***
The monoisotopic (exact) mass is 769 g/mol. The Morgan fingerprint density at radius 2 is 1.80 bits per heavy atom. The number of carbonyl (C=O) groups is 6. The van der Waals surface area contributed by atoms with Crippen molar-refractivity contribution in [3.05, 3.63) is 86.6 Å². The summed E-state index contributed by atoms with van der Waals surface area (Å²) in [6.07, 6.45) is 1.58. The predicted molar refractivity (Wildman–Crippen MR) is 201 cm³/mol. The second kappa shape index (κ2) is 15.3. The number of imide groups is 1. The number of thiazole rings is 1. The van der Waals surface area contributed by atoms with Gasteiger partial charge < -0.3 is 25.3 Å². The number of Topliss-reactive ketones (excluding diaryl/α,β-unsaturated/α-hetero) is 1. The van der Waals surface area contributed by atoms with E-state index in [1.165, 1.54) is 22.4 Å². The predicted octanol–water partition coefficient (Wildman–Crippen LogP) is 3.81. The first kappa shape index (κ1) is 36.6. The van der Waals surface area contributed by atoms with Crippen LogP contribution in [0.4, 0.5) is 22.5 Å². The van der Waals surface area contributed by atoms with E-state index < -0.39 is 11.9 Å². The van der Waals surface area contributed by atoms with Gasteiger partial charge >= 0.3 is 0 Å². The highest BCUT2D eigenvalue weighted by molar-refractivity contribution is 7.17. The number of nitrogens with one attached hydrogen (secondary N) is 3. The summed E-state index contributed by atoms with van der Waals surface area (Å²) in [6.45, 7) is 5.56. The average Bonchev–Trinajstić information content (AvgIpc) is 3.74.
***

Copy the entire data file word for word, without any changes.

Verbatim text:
The monoisotopic (exact) mass is 769 g/mol. The Morgan fingerprint density at radius 2 is 1.80 bits per heavy atom. The number of carbonyl (C=O) groups is 6. The van der Waals surface area contributed by atoms with Crippen molar-refractivity contribution in [3.05, 3.63) is 86.6 Å². The summed E-state index contributed by atoms with van der Waals surface area (Å²) in [6.07, 6.45) is 1.58. The predicted molar refractivity (Wildman–Crippen MR) is 201 cm³/mol. The second kappa shape index (κ2) is 15.3. The number of imide groups is 1. The number of thiazole rings is 1. The van der Waals surface area contributed by atoms with Gasteiger partial charge < -0.3 is 25.3 Å². The number of Topliss-reactive ketones (excluding diaryl/α,β-unsaturated/α-hetero) is 1. The van der Waals surface area contributed by atoms with E-state index in [1.165, 1.54) is 22.4 Å². The predicted octanol–water partition coefficient (Wildman–Crippen LogP) is 3.81. The first kappa shape index (κ1) is 36.6. The van der Waals surface area contributed by atoms with Crippen LogP contribution in [0.4, 0.5) is 22.5 Å². The van der Waals surface area contributed by atoms with E-state index < -0.39 is 11.9 Å². The van der Waals surface area contributed by atoms with Gasteiger partial charge >= 0.3 is 0 Å². The highest BCUT2D eigenvalue weighted by molar-refractivity contribution is 7.17. The number of nitrogens with one attached hydrogen (secondary N) is 3. The summed E-state index contributed by atoms with van der Waals surface area (Å²) in [6.45, 7) is 5.56. The average Bonchev–Trinajstić information content (AvgIpc) is 3.74.